So you’ve been taking photographs for a while now. You’ve done a lot of photoshoots and completed quite a number of commissioned projects. You’ve even done several weddings!
But then, in the middle of it all, you suddenly realize that despite all the excitement that’s been happening in your photography career, you’re not really satisfied. You’re not satisfied with your skills, your photography, and your business.
This is quite normal, actually. A lot of photographers – even professionals in other fields of work – go through this phase. If there is one thing that you should feel, it should be relief – because this “negative” feeling is the kind that means you care about your craft; that you want to grow as a photographer.
There are several things you can do if you are looking for fulfillment and satisfaction in your skills, career, and business. And you don’t have to spend or go through a complete career overhaul.
Understanding What Photography Means to You
When was the first time you bought a camera? What was the reason you bought one? These may seem like simple questions, but these can help you better understand what photography really means to you. For most photographers, their cameras are extension of themselves. For others, the camera is a teacher as it helps them learn more about life.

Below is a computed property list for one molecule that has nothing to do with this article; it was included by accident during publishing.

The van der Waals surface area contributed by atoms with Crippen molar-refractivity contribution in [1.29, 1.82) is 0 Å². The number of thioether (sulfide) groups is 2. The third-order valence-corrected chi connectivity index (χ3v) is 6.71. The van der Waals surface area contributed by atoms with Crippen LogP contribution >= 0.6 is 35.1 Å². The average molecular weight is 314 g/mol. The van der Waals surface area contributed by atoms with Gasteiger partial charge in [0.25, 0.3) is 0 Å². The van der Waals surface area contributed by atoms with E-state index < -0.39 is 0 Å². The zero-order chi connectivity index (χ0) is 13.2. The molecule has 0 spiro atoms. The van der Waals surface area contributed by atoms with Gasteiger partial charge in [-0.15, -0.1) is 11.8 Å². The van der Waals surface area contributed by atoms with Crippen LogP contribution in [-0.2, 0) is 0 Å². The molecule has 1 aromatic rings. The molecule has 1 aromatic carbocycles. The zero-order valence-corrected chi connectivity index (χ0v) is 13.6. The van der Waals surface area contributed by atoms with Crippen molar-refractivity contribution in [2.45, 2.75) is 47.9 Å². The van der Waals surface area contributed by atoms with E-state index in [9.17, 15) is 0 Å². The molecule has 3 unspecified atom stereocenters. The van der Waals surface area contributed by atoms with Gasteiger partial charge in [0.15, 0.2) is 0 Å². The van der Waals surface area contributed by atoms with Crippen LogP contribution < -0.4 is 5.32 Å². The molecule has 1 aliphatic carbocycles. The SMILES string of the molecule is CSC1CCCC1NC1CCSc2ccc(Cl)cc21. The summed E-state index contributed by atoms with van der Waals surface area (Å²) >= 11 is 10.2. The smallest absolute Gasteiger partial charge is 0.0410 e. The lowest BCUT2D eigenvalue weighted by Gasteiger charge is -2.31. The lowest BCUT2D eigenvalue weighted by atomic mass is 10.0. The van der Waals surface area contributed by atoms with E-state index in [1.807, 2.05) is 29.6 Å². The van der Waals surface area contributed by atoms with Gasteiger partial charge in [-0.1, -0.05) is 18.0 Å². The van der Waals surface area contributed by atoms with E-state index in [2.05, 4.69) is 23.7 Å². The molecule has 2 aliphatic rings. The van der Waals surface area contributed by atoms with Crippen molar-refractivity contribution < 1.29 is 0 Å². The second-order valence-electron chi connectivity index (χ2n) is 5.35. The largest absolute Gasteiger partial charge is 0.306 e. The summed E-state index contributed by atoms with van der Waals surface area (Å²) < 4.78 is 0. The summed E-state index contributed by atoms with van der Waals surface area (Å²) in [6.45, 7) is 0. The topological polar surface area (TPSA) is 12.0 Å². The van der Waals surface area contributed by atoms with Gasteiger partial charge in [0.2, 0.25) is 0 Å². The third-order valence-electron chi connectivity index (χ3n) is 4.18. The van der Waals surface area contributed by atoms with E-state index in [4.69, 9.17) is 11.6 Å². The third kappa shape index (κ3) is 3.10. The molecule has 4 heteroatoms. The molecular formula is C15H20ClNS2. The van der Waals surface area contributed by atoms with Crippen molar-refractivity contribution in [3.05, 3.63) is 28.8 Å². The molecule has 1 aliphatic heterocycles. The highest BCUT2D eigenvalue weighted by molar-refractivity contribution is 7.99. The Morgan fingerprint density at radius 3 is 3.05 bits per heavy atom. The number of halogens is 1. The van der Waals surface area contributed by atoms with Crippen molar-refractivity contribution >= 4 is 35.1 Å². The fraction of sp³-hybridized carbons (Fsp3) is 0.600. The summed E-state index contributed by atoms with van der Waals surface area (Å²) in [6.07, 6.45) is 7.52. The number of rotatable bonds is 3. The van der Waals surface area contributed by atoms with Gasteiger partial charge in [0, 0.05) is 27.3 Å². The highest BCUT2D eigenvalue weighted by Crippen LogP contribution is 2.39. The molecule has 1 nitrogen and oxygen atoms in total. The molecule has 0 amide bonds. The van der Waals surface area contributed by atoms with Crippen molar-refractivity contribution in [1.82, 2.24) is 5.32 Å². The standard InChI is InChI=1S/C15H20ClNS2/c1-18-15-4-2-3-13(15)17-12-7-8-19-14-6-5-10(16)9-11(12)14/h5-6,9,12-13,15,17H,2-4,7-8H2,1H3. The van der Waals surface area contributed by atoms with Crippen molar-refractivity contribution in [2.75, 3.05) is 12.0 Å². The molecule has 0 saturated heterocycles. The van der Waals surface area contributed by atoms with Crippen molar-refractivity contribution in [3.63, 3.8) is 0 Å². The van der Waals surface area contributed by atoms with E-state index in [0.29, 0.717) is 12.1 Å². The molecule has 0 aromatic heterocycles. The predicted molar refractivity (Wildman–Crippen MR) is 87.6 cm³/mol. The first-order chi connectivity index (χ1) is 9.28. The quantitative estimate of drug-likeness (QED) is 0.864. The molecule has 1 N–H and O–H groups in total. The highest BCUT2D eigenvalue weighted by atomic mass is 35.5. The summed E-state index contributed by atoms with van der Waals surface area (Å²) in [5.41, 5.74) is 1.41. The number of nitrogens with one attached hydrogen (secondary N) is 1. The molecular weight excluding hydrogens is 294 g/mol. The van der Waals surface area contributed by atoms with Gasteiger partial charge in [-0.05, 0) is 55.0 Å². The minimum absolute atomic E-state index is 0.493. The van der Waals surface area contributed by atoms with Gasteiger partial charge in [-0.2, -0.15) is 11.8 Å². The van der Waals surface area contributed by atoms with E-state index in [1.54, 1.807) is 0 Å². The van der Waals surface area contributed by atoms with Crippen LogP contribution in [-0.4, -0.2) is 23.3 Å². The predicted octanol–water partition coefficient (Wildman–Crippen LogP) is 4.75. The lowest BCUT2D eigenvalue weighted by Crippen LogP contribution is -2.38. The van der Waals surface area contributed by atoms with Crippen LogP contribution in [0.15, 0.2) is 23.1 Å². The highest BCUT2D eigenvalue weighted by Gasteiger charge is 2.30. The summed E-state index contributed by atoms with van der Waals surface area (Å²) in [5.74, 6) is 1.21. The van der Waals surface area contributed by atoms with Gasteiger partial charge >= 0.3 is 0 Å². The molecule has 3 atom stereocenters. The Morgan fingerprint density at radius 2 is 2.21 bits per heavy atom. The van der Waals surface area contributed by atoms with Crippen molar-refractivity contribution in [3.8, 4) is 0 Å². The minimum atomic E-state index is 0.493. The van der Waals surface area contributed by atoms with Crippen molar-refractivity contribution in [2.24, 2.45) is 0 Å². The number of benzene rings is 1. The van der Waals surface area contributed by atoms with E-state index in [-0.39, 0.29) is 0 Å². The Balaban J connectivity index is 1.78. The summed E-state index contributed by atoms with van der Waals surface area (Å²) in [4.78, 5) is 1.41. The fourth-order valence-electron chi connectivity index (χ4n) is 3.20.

One photographer, for example, bought his first camera in the late 90s so he could take all the photos he could of their trip to Central America. While he did have fun and enjoyed taking photos of everything he and his friends saw, encountered and experienced, the trip ended on a sour note as his camera, among other things, was stolen by thieves. Along with it were all the photos he took during their trip. He stopped using a camera after that.
When he traveled again several years later, he did not (or refused to) bring a camera with him. This went on for 10 years and, according to him, it was like a person traveling without a soul. He saw a lot of beautiful and interesting things but he did not enjoy them thoroughly. He felt incomplete because he did not have proof or anything else that could show what he experienced. A few years later, he finally decided to buy a new camera; this time, a DSLR.
This is an example of a photographer discovering what a camera – and his photos – mean to him. Find some time to reflect on this story and maybe you’ll also find out just how much your camera and photos mean to you. Once you’ve done that, you’re through with the first step to reclaiming the satisfaction and fulfillment that you feel has been slowly fading away.